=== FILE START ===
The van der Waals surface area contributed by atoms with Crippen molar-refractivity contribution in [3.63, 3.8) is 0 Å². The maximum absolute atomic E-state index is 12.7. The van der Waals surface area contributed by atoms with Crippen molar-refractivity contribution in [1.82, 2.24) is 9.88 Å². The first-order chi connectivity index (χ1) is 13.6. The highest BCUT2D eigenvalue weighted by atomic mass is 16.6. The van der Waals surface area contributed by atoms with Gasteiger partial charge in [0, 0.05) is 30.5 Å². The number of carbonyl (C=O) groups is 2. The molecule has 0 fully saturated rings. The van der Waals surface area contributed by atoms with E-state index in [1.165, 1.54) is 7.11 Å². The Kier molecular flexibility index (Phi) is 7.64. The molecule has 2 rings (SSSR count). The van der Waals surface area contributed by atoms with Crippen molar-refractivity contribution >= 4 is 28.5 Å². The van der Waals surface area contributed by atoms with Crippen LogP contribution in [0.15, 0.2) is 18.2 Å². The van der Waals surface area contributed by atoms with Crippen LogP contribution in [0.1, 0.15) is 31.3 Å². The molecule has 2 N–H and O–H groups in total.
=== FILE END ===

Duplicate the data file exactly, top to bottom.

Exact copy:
The van der Waals surface area contributed by atoms with Crippen molar-refractivity contribution in [3.63, 3.8) is 0 Å². The maximum absolute atomic E-state index is 12.7. The van der Waals surface area contributed by atoms with Crippen molar-refractivity contribution in [1.82, 2.24) is 9.88 Å². The first-order chi connectivity index (χ1) is 13.6. The highest BCUT2D eigenvalue weighted by atomic mass is 16.6. The van der Waals surface area contributed by atoms with Gasteiger partial charge in [0, 0.05) is 30.5 Å². The number of carbonyl (C=O) groups is 2. The molecule has 0 fully saturated rings. The van der Waals surface area contributed by atoms with E-state index in [1.165, 1.54) is 7.11 Å². The Kier molecular flexibility index (Phi) is 7.64. The molecule has 2 rings (SSSR count). The van der Waals surface area contributed by atoms with Crippen molar-refractivity contribution >= 4 is 28.5 Å². The van der Waals surface area contributed by atoms with Crippen LogP contribution in [0.15, 0.2) is 18.2 Å². The van der Waals surface area contributed by atoms with Crippen LogP contribution in [0.1, 0.15) is 31.3 Å². The molecule has 2 N–H and O–H groups in total.